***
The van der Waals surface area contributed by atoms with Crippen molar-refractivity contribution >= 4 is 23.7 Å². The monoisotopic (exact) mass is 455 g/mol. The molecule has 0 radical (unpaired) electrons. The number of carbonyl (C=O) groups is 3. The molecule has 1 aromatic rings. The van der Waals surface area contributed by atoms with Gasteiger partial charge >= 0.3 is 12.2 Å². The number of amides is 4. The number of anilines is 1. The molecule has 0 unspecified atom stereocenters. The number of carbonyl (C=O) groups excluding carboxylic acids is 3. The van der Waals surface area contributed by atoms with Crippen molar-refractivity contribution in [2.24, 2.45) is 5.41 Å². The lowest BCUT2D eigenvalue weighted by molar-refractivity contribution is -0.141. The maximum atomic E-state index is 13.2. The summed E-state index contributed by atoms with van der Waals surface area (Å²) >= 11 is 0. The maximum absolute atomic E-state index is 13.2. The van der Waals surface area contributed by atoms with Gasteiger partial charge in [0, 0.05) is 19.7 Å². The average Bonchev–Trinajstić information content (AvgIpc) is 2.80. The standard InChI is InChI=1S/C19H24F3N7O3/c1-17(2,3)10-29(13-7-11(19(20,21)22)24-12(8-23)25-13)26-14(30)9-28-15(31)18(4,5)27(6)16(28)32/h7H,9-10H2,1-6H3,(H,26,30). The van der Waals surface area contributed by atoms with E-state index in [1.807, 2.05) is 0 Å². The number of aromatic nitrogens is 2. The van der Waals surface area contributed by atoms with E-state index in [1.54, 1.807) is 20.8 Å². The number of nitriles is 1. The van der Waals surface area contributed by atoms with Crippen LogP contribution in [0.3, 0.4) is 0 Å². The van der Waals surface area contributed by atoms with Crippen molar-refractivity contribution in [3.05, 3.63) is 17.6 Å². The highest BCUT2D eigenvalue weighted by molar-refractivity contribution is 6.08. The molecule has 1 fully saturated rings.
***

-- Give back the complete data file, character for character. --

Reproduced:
The van der Waals surface area contributed by atoms with Crippen molar-refractivity contribution >= 4 is 23.7 Å². The monoisotopic (exact) mass is 455 g/mol. The molecule has 0 radical (unpaired) electrons. The number of carbonyl (C=O) groups is 3. The molecule has 1 aromatic rings. The van der Waals surface area contributed by atoms with Gasteiger partial charge >= 0.3 is 12.2 Å². The number of amides is 4. The number of anilines is 1. The molecule has 0 unspecified atom stereocenters. The number of carbonyl (C=O) groups excluding carboxylic acids is 3. The van der Waals surface area contributed by atoms with Crippen molar-refractivity contribution in [2.24, 2.45) is 5.41 Å². The lowest BCUT2D eigenvalue weighted by molar-refractivity contribution is -0.141. The maximum atomic E-state index is 13.2. The summed E-state index contributed by atoms with van der Waals surface area (Å²) >= 11 is 0. The maximum absolute atomic E-state index is 13.2. The van der Waals surface area contributed by atoms with Gasteiger partial charge in [0, 0.05) is 19.7 Å². The average Bonchev–Trinajstić information content (AvgIpc) is 2.80. The standard InChI is InChI=1S/C19H24F3N7O3/c1-17(2,3)10-29(13-7-11(19(20,21)22)24-12(8-23)25-13)26-14(30)9-28-15(31)18(4,5)27(6)16(28)32/h7H,9-10H2,1-6H3,(H,26,30). The van der Waals surface area contributed by atoms with E-state index in [1.807, 2.05) is 0 Å². The number of aromatic nitrogens is 2. The van der Waals surface area contributed by atoms with E-state index in [1.54, 1.807) is 20.8 Å². The number of nitriles is 1. The van der Waals surface area contributed by atoms with Crippen LogP contribution in [0.3, 0.4) is 0 Å². The van der Waals surface area contributed by atoms with Crippen molar-refractivity contribution in [3.05, 3.63) is 17.6 Å². The highest BCUT2D eigenvalue weighted by molar-refractivity contribution is 6.08. The molecule has 1 fully saturated rings.